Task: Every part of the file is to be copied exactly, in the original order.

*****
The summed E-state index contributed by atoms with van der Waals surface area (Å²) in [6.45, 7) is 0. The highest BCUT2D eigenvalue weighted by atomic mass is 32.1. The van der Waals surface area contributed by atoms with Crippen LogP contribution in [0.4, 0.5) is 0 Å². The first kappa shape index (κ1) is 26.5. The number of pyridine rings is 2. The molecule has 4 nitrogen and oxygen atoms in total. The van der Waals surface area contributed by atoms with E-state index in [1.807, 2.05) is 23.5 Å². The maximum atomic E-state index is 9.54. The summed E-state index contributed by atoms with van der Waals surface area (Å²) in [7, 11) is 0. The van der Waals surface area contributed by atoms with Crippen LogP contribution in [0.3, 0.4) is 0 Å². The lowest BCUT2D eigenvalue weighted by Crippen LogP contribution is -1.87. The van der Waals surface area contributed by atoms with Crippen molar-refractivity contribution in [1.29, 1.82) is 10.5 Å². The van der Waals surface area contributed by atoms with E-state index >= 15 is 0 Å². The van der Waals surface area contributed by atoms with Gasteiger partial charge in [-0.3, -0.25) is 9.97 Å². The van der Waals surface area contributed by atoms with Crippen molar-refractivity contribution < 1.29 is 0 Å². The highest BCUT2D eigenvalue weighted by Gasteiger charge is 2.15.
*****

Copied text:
The summed E-state index contributed by atoms with van der Waals surface area (Å²) in [6.45, 7) is 0. The highest BCUT2D eigenvalue weighted by atomic mass is 32.1. The van der Waals surface area contributed by atoms with Crippen LogP contribution in [0.4, 0.5) is 0 Å². The first kappa shape index (κ1) is 26.5. The number of pyridine rings is 2. The molecule has 4 nitrogen and oxygen atoms in total. The van der Waals surface area contributed by atoms with E-state index in [1.807, 2.05) is 23.5 Å². The maximum atomic E-state index is 9.54. The summed E-state index contributed by atoms with van der Waals surface area (Å²) in [7, 11) is 0. The van der Waals surface area contributed by atoms with Crippen LogP contribution in [0.3, 0.4) is 0 Å². The lowest BCUT2D eigenvalue weighted by Crippen LogP contribution is -1.87. The van der Waals surface area contributed by atoms with Crippen molar-refractivity contribution in [1.29, 1.82) is 10.5 Å². The van der Waals surface area contributed by atoms with E-state index >= 15 is 0 Å². The van der Waals surface area contributed by atoms with Gasteiger partial charge in [-0.3, -0.25) is 9.97 Å². The van der Waals surface area contributed by atoms with Crippen molar-refractivity contribution < 1.29 is 0 Å². The highest BCUT2D eigenvalue weighted by Gasteiger charge is 2.15.